US-based agricultural processor and ingredients manufacturer ADM is keeping its cards close to its chest regarding the product launches, scheduled for the IFFA trade show in May. But in an exclusive interview with GlobalMeatNews, the company did open up about the opportunities it sees in the alternative meat market.
“The biggest opportunity is the growing demand for vegetable proteins within the flexitarian and vegetarian market,” said Tim Symons, sales director of ADM’s Meats & Meals division. “We really see a lot of opportunity in soya proteins and transitioning away from meat-based diets is clearly presenting ADM with some very significant opportunities to grow.”
A flexitarian or semi-vegetarian diet – one that is plant-based with the occasional bit of meat – is a topic that has been discussed increasingly in the food industry. Data from Mintel and Innova Market Insight shows consumers have cut back on meat to be healthier or because they want more sustainable protein sources. This trend is “more developed” in Europe, according to Innova Market Insight.
ADM’s Symons echoed this, saying the ingredients business had seen “very strong demand” in both Western Europe and the US for vegetable-based proteins. Speaking alongside Symons was Roland Snel, ADM’s senior technical manager, who said that changing meat products to soya-based ones was not a straightforward operation.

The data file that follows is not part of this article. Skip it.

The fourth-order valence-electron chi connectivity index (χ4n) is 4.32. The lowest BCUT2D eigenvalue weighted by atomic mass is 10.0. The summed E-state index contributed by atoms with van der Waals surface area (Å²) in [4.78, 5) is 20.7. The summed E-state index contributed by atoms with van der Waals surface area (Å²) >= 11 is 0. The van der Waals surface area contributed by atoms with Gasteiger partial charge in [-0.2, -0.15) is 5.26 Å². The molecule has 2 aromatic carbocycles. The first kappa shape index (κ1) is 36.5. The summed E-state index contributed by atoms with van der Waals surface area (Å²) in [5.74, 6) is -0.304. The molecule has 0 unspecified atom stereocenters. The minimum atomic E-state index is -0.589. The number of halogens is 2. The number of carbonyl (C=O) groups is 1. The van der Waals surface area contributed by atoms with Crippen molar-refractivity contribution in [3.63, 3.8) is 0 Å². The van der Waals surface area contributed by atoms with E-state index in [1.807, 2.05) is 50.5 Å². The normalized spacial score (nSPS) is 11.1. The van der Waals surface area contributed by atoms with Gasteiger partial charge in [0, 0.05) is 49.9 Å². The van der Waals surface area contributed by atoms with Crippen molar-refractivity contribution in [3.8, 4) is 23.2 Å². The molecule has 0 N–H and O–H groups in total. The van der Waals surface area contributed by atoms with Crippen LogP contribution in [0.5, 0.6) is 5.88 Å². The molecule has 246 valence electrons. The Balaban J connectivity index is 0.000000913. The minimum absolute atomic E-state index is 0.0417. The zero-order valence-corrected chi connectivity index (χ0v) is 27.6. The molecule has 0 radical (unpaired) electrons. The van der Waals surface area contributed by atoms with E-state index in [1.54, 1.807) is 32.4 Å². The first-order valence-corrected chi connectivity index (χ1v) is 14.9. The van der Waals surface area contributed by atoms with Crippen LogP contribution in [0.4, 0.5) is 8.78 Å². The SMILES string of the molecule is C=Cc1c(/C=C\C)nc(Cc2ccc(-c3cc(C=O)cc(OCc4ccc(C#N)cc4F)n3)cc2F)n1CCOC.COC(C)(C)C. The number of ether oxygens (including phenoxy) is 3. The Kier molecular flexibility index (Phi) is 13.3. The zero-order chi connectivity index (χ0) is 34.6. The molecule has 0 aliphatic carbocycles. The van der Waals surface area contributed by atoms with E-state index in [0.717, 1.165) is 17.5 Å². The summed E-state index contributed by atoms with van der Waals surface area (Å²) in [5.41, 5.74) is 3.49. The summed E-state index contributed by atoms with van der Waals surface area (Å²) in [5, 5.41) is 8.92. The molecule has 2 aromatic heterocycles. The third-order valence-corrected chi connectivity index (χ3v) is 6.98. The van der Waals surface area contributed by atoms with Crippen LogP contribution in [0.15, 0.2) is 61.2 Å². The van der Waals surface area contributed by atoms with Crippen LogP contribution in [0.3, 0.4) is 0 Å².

“With reformulating meat products, there is no one-size-fits-all method,” explained Snel. “The key is to think about certain types of meat analogues – ground meat, or hot dogs from emulsified meat all offer different challenges in terms of texture, flavour and colour.
“From a technical perspective, replacing animal proteins in any food system, especially meat analogue systems, is not only working within a high-protein source, but overcoming other reformulation hurdles. So reformulating from a meat product to a vegetarian or a meat alternative product brings much more challenges than just taking out meat and replacing it with another product,” he added.
Symons said the company was “excited” to unveil the latest products at IFFA and said ADM had a “really strong message” to give to the alternative meat sector.
“We see IFFA as a really important show for our customers in the meat industry,” said Symons. “This time it’s all about showcasing our wider range of products and capabilities in this area. It’s about showcasing what ADM is capable of, not just from an ingredient perspective but from a capabilities platform too.”
ADM will host a seminar of seven hot topics within the meat industry at IFFA. These topics are: soya proteins and soya fibre; sodium reduction technologies; emulsified meat systems; whole muscle and reformed meat systems; meat preparations made from ground meat; wild dairy ingredients and edible beans as alternative nutrition sources; options for vegetarian, vegan and flexitarian lifestyles.
ADM will also have an industry-recognised chef on stand to cook gourmet meat samples all featuring a range of ADM’s ingredients. The business will be at stand E58 in Hall 4 at IFFA which runs from 7-12 May.